Highlands & Islands

Gamekeepers say Scotland's moors need greater protection

Moorland Image copyright Thinkstock

Scotland needs a "unified national policy" to better protect its moorland landscapes, according to the Scottish Gamekeepers Association (SGA).

It said 75% of the world's remaining heather was found in the UK, with most of it covering large parts of Scotland.

SGA said heather moors attracted tourists, but warned of "huge areas" of this landscape being lost to farming and forestry.

The organisation has released a new report detailing the decline.

The 34-page document was written by independent ecologist Dr James Fenton, who previously worked for the National Trust for Scotland and Scottish Natural Heritage.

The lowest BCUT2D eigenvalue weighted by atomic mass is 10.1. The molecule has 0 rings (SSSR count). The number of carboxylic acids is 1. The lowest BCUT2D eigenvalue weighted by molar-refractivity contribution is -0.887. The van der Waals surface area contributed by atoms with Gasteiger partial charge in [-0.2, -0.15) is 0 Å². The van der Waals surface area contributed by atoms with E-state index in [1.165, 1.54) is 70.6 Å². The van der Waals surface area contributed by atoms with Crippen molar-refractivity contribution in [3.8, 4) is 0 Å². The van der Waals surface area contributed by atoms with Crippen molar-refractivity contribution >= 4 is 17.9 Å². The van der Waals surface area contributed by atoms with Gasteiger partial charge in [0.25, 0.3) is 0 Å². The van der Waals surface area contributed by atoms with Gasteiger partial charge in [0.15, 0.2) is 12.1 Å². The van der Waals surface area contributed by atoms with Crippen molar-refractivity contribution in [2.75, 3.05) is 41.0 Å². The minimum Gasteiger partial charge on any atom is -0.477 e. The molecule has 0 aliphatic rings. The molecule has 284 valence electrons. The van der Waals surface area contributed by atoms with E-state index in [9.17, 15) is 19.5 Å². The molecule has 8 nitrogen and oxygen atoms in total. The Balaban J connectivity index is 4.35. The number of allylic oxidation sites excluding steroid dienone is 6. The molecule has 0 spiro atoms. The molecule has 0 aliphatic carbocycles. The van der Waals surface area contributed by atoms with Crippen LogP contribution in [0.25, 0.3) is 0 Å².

'Special landscapes'

Dr Fenton's report recommends that woodland creation should be targeted on areas where moorland has already been fragmented by forestry.

SGA chairman Alex Hogg said the importance of moor habitats should be reflected in the Land Use Strategy 2016-2021, for which the Scottish government has sought public views.

Mr Hogg said: "This report is not a 'no-trees' policy, but a 'where-trees' policy.

"It acknowledges competing demands on land use and makes sensible suggestions as to where moorland must be retained and where we can afford to lose bits without breaking the whole thing.

"We need to value these special landscapes again instead of paying lip service, and place them at the heart of our land-use strategy."

He said moorland habitats were important to wildlife such as curlews.

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